Five burning election issues: The Abbott factor

Corflutes, core promises, preference deals and enough hot air to float the Hindenburg – welcome to the 2015 state election campaign.
Nanjing Night Net

To help you slice through the spin in the lead up to next week’s poll, we’ve identified five key battleground issues that will shape how Wagga votes.

Each candidate will get up to 150 words to explain their position on the future-defining issues, ranging from the poles and wires sale to how to lure more jobs to Wagga.

Day 5: The Abbott factorDan Hayes –Country Labor

I do think federal politics does get played out at state level. We’veseen a number of decisions by the federalgovernmentthat have had a dramatic effect at the state level. We’ve also seen what theAbbottgovernmenthas been doing as an example of what the Liberal stategovernmenthasbeendoing for the last four years. People see a two-pronged approach of Liberalgovernmentsto either sell it or cut it.We saw the impact ofTonyAbbottat theVictorianandQueenslandelections and it’ll certainly have an impact onNSW.

Paul Funnell–Independent

I think it will to a certaindegree locally–not to the extentpossiblyin other areas. The reason Ibelieve it will influence the outcome of the election is that federal politics tends to dominate, for obvious reasons, and the Abbottand Hockey duopoly have notbeenable to sell their message and this is damaging theLNP. They, like the state Coalition, have this emphatic commitment to selling and privatisation of publicutilities. Because of this unpopular attitude of selling rather than managing, which then leads to not being able to sell his message, it has polarised the electorate and people are concentrating on Abbottrather than the issues at hand. Abbottcontinues to air an arrogance towards the people,for example, his StPatrick’sDay message, rather than listen to the people and explain to us how he is going to fix things.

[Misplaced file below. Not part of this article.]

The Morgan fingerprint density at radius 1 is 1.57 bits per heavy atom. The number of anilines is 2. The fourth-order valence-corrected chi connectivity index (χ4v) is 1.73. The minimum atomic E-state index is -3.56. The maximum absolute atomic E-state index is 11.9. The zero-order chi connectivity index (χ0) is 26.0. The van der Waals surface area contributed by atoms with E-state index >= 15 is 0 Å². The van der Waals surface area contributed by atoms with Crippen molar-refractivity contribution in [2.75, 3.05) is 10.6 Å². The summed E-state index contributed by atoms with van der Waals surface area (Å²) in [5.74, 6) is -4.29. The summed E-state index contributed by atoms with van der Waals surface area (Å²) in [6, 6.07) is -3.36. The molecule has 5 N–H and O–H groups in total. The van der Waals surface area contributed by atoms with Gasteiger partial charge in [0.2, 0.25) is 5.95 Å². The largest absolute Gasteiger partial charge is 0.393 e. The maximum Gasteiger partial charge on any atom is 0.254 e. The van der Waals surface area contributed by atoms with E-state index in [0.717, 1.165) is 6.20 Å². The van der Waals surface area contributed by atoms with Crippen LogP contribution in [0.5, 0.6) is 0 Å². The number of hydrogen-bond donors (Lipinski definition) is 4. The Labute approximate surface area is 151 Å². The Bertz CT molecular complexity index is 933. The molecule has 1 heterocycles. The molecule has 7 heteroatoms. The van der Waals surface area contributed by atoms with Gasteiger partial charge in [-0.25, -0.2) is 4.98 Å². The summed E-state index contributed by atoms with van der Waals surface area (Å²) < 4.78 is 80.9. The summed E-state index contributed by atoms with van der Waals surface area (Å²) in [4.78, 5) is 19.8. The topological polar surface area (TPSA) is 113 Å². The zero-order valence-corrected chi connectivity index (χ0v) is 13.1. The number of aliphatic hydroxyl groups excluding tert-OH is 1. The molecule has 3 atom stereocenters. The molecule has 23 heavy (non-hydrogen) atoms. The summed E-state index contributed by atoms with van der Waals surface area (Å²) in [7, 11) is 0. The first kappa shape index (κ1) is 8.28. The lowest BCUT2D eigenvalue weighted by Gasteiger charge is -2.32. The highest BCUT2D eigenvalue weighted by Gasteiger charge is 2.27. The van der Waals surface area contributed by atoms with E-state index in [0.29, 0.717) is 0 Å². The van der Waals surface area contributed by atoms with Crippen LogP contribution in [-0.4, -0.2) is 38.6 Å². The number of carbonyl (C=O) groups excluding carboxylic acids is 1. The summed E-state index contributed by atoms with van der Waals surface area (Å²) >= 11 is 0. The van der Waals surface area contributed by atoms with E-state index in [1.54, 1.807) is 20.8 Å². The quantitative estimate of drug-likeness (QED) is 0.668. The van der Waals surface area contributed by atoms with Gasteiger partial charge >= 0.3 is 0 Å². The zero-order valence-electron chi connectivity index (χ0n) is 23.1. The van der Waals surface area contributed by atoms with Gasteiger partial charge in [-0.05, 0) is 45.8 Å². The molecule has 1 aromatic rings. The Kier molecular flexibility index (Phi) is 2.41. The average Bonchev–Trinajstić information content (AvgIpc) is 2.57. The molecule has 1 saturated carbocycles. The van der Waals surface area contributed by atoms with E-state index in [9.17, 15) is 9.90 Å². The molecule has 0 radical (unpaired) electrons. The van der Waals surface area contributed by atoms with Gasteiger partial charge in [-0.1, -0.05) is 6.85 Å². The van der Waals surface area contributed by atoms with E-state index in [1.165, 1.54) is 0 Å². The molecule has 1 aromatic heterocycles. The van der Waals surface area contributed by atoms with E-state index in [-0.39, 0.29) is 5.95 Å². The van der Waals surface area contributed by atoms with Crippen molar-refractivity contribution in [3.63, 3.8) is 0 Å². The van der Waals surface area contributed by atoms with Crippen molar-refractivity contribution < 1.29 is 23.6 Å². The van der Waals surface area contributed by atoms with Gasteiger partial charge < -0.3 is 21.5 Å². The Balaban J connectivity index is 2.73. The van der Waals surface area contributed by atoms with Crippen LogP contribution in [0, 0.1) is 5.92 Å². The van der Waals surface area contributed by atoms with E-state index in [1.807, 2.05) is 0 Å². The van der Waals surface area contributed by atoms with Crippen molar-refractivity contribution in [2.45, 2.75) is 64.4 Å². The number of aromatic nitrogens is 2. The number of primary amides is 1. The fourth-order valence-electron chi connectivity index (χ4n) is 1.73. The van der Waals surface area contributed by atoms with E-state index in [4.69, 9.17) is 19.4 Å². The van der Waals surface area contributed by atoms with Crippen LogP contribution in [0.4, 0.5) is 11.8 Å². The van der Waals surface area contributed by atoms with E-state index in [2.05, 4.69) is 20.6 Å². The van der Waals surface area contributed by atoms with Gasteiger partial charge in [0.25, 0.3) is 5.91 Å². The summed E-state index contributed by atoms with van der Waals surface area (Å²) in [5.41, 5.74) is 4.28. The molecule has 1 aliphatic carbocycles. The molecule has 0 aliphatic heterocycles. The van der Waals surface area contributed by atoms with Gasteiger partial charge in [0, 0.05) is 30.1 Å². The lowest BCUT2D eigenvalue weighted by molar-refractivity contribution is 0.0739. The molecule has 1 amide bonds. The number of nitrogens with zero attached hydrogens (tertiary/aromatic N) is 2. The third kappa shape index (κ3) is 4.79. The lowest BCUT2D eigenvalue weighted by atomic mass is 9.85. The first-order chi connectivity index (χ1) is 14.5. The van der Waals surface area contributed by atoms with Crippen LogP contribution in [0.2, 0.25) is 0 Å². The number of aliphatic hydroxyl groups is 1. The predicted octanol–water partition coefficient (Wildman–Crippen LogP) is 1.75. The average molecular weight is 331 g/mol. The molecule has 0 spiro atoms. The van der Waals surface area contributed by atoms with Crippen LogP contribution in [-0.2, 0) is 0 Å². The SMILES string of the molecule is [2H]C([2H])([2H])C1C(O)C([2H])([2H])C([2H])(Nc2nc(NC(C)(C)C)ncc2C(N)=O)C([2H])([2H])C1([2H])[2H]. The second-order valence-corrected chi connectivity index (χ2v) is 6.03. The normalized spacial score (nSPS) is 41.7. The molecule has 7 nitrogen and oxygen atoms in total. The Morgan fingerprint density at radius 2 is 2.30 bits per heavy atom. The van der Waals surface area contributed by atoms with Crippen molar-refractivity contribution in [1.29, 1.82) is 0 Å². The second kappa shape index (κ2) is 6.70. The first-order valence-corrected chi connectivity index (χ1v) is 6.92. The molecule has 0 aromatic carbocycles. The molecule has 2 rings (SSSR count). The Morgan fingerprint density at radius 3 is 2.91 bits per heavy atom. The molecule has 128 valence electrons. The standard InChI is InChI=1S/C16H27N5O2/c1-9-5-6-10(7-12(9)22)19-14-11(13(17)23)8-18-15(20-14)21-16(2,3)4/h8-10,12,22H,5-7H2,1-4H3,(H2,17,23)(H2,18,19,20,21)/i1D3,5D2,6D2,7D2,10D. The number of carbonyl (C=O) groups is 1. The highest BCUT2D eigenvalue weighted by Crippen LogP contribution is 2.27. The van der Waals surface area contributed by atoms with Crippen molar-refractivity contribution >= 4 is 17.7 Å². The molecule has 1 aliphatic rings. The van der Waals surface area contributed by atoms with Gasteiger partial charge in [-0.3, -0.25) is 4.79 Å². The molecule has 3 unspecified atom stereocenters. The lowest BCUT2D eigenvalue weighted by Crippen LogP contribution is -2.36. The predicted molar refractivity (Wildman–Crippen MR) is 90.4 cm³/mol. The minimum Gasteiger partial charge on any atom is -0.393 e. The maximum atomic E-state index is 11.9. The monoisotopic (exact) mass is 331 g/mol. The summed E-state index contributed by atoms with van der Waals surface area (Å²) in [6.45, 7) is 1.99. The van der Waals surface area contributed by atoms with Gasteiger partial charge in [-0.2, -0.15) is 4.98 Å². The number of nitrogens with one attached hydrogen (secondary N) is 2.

Daryl Maguire –Liberals

The voters of this region understand the difference between state and federal issues. They understand how the Greens, the Labor Party and especially independents share preferences and block progress. They have seen this at a federal level. My opponents will try to connect the federal and state because that’s what you do when you have no fully funded policy and you continue to make promises without foundation or funding. This election is all about what Mike Baird’s Liberal National Government can continue to do for this electorate. It’s all about completing the Wagga Base Hospital, building roads, bridges, the court house and ambulance stations. It’s about moreinfrastructure and creating morejobs. More nurses, teachers and police. It’s about maintaining the state economy as number one in Australia. This state government is investing and driving growth. The voters understand that a vote for anyone other than a Liberal state government places all this at risk.

Keith Pech–Christian Democratic Party

It probably will have an influence, although I hope that the people of Wagga will look at local issues more than the national issues. I hope the people of Wagga will look at who can deliver the changes that we need, which party is interested in creating jobs, which party is interested in infrastructure needs and in providing the services required for Wagga to prosper. the Christian Democratic Party is totally committed to looking after the needs of this electorate. We will look at ways for jobs to be created, we will look at improving service delivery and we will ensure the families and the people of Wagga are put first. Only the Christian Democratic Party is committed to these and i believe that we can deliver.

Kevin Poynter –The Greens

Tony Abbott is certainly unpopular, but Ithink that local voters are looking more at state-based issues and local concerns. The important issues are retaining public assets in public hands, particularly the poles and wires that the Baird government plan to give to private enterprise. People are also concerned about health, education, proper plans for public transport and roads and supporting a local food economy. Ithink the Coalition might be afraid that our gaffe-prone Prime Minister may affect them badly –that seems to be why they are keeping him away from their campaign. Ithink our voters are perfectly aware of the difference between state and federal elections and while they’re focused on the state election at this point in time, they certainly seem to be waiting to send a strong message to Tony Abbott in the federal election due next year.

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